It would be wholly inaccurate to describe it as fun, or even as mildly entertaining. How could a museum about the Holocaust ever be any of those things? But beneficial is another story. Not just as a reminder of how wicked anti-Semitism is, but also, for my kids, a good lesson on thankfulness.
It was a few years ago that we took them there. There were, given their youth, parts of it that I would not let them see, especially the two youngest. But of all the things that they did see that hit home with them, a simple display of, among other things, just how poorly they were fed in the concentration camps seemed to make one of the biggest impacts on them.
"Dad, was that really all they had?" my son asked as he looked at the meager rations allowed them. If memory serves me correct, it was just a boiled turnip that had to feed several people.
"Yes, son, that is all they had," I answered.
I could see the wheels turning in his head as he mulled that over and, predictably, tears welling up in the eyes of my oldest daughter and white hot anger building on the face of my youngest.
How good we really do have it day by day.
We are entering the holiday season here in America. Thanksgiving, Christmas and, for our Jewish brothers and sisters, Hanukkah. These are days and weeks of joy, happiness, gratitude and generosity.
But they are also very good days to remember that we have little to no reason to complain. That truth used to be self-evident, but these days it is becoming something much more in need of explanation and verification.
It truly seems like there is a quickly growing segment of society in our blessed land for whom there is always a cloud for every silver lining. They seem to be happy in their misery, if such a paradox can even exist. Everything is horrible and getting worse, and drastic societal changes are needed to even begin to drag things out of their hideous depths.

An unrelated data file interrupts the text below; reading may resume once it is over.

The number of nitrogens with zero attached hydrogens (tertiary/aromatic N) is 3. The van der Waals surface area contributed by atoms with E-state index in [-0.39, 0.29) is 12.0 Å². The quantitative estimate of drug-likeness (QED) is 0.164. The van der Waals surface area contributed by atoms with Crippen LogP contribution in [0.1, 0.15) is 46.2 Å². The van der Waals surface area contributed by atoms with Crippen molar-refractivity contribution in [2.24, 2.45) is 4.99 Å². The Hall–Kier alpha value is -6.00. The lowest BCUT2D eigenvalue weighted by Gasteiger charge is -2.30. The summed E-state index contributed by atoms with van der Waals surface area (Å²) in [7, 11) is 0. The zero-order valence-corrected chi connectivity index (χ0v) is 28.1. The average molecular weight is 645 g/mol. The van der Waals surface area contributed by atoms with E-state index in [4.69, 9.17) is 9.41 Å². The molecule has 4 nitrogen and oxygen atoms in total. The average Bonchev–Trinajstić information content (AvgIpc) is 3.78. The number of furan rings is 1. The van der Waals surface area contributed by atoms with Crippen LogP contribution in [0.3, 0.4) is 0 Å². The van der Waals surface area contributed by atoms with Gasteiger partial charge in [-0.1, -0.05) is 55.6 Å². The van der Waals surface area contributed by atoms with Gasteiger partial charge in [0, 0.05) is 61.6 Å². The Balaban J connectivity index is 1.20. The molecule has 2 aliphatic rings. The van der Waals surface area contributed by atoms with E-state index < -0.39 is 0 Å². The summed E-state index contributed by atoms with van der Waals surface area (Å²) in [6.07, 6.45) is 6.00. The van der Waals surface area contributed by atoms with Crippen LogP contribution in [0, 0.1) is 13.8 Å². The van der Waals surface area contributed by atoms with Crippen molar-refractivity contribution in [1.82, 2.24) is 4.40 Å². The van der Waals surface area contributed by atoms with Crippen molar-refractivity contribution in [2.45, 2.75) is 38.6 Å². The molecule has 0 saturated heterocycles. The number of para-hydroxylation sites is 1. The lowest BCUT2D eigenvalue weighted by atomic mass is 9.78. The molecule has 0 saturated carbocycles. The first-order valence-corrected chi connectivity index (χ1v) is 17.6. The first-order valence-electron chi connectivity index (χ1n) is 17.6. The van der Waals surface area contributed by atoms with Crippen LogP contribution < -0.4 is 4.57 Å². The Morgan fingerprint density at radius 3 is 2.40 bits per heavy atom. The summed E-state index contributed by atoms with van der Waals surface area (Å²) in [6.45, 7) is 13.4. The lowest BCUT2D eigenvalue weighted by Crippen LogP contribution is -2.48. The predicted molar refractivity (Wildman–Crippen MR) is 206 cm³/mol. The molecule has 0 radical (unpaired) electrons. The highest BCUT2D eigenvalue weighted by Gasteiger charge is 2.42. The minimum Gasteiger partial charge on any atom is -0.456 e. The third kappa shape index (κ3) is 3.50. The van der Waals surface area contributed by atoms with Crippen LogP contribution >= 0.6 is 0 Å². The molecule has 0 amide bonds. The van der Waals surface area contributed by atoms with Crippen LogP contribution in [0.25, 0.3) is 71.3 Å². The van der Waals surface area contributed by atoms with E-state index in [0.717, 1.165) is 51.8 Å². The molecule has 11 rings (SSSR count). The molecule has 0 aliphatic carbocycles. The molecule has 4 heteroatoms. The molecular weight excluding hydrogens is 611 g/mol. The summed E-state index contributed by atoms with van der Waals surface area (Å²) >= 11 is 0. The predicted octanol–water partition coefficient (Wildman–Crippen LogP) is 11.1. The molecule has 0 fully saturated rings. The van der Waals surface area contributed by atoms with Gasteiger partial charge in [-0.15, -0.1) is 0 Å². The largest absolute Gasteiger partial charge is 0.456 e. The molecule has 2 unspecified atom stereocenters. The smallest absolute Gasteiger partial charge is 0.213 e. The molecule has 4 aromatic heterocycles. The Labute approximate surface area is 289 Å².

And yet none of us are in concentration camps. Hitler is long dead, and things are actually so very good for us that people are reduced to calling politicians, people who had to beg for votes to gain on office and can just as easily be voted completely out of power, Hitler, simple because they have the audacity to say things others do not like to hear.
No, there is not Hitler anymore; there is not even a close proximity. People do not gather in drafty shanties to complain about their lot in life; they gather in steakhouses to do that, and no one skips an appetizer or a dessert while doing so.
People scream and shout and hurl vile insults at government figures, calling them "fascists," and those insulted officials immediately send the secret police to murder them. Oh, wait, they actually don't, do they? No, they tweet or post their response on social media. Oh, the fascism! The loss of freedom!
To quote Charlie Brown, "good grief!"
We are the freest people perhaps in the history of the world. We eat so well that people legitimately talk about an obesity epidemic around here. We go where we want, pursue the careers we desire, choose our own political leaders, think we are poor if we only have two cars and have enough leisure time to post our daily meals and tasks for the world to see, with a healthy does of memes thrown in for good measure.
In 1 Thessalonians 5:18 Paul said, "In every thing give thanks: for this is the will of God in Christ Jesus concerning you." Yet, when he said those words, most believers were having a terrible time, some were even being persecuted and martyred.
We in America are blessed indeed. We have it good. And I type these words having just, for the outrageous price of $1, purchased and consumed a dark chocolate bar just because I wanted one. We have every reason to be thankful, joyful, grateful, all year long, but especially this time of year.
So enjoy this happy, holy season. As history goes, we are living in some of the easiest times man has ever known. Some thankfulness, therefore, would surely be in order.
Bo Wagner is pastor of Cornerstone Baptist Church of Mooresboro, North Carolina, a widely traveled evangelist and the author of several books available on Amazon and at www.wordofhismouth.com. Email him at firstname.lastname@example.org.